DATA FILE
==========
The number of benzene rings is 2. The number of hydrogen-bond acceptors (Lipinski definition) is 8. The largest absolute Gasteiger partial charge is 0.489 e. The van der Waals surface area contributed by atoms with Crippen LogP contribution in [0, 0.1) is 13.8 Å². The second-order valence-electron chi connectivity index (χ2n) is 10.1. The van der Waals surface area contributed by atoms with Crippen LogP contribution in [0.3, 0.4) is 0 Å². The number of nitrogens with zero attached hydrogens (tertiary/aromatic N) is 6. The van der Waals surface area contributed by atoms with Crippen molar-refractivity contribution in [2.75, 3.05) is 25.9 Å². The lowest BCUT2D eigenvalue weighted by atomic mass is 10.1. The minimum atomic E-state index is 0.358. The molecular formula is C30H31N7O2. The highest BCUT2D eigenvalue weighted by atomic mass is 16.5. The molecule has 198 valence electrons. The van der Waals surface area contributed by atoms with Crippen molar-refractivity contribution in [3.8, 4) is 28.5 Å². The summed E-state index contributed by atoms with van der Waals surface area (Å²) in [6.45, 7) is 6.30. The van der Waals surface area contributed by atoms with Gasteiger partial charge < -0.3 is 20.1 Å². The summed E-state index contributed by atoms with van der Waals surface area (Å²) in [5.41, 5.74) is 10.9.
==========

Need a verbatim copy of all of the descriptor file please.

The number of benzene rings is 2. The number of hydrogen-bond acceptors (Lipinski definition) is 8. The largest absolute Gasteiger partial charge is 0.489 e. The van der Waals surface area contributed by atoms with Crippen LogP contribution in [0, 0.1) is 13.8 Å². The second-order valence-electron chi connectivity index (χ2n) is 10.1. The van der Waals surface area contributed by atoms with Crippen LogP contribution in [0.3, 0.4) is 0 Å². The number of nitrogens with zero attached hydrogens (tertiary/aromatic N) is 6. The van der Waals surface area contributed by atoms with Crippen molar-refractivity contribution in [2.75, 3.05) is 25.9 Å². The lowest BCUT2D eigenvalue weighted by atomic mass is 10.1. The minimum atomic E-state index is 0.358. The molecular formula is C30H31N7O2. The highest BCUT2D eigenvalue weighted by atomic mass is 16.5. The molecule has 198 valence electrons. The van der Waals surface area contributed by atoms with Crippen molar-refractivity contribution in [3.8, 4) is 28.5 Å². The summed E-state index contributed by atoms with van der Waals surface area (Å²) in [6.45, 7) is 6.30. The van der Waals surface area contributed by atoms with Gasteiger partial charge < -0.3 is 20.1 Å². The summed E-state index contributed by atoms with van der Waals surface area (Å²) in [5.41, 5.74) is 10.9.